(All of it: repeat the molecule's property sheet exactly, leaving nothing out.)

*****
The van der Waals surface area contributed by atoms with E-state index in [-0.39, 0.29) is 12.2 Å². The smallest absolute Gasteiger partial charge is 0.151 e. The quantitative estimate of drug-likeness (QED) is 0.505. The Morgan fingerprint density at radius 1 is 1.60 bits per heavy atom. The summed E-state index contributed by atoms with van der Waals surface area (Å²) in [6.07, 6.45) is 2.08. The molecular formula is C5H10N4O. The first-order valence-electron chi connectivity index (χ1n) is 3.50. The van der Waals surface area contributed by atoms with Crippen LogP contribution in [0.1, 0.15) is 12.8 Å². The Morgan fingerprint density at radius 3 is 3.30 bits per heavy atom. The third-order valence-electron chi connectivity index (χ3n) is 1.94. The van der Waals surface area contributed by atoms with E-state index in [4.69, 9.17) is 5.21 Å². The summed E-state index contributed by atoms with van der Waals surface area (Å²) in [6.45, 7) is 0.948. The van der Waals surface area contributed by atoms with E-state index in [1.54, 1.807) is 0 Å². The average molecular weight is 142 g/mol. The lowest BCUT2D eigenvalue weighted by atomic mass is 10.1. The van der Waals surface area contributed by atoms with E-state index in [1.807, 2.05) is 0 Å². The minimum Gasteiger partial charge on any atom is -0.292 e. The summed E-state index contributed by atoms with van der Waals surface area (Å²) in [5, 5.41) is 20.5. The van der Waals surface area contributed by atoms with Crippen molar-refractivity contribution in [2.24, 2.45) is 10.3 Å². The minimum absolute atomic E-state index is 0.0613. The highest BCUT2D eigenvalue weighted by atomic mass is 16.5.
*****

The van der Waals surface area contributed by atoms with E-state index in [-0.39, 0.29) is 12.2 Å². The smallest absolute Gasteiger partial charge is 0.151 e. The quantitative estimate of drug-likeness (QED) is 0.505. The Morgan fingerprint density at radius 1 is 1.60 bits per heavy atom. The summed E-state index contributed by atoms with van der Waals surface area (Å²) in [6.07, 6.45) is 2.08. The molecular formula is C5H10N4O. The first-order valence-electron chi connectivity index (χ1n) is 3.50. The van der Waals surface area contributed by atoms with Crippen LogP contribution in [0.1, 0.15) is 12.8 Å². The Morgan fingerprint density at radius 3 is 3.30 bits per heavy atom. The third-order valence-electron chi connectivity index (χ3n) is 1.94. The van der Waals surface area contributed by atoms with E-state index in [4.69, 9.17) is 5.21 Å². The summed E-state index contributed by atoms with van der Waals surface area (Å²) in [6.45, 7) is 0.948. The van der Waals surface area contributed by atoms with E-state index in [1.54, 1.807) is 0 Å². The average molecular weight is 142 g/mol. The lowest BCUT2D eigenvalue weighted by atomic mass is 10.1. The van der Waals surface area contributed by atoms with E-state index in [1.807, 2.05) is 0 Å². The minimum Gasteiger partial charge on any atom is -0.292 e. The summed E-state index contributed by atoms with van der Waals surface area (Å²) in [5, 5.41) is 20.5. The van der Waals surface area contributed by atoms with Crippen molar-refractivity contribution in [2.24, 2.45) is 10.3 Å². The minimum absolute atomic E-state index is 0.0613. The highest BCUT2D eigenvalue weighted by atomic mass is 16.5.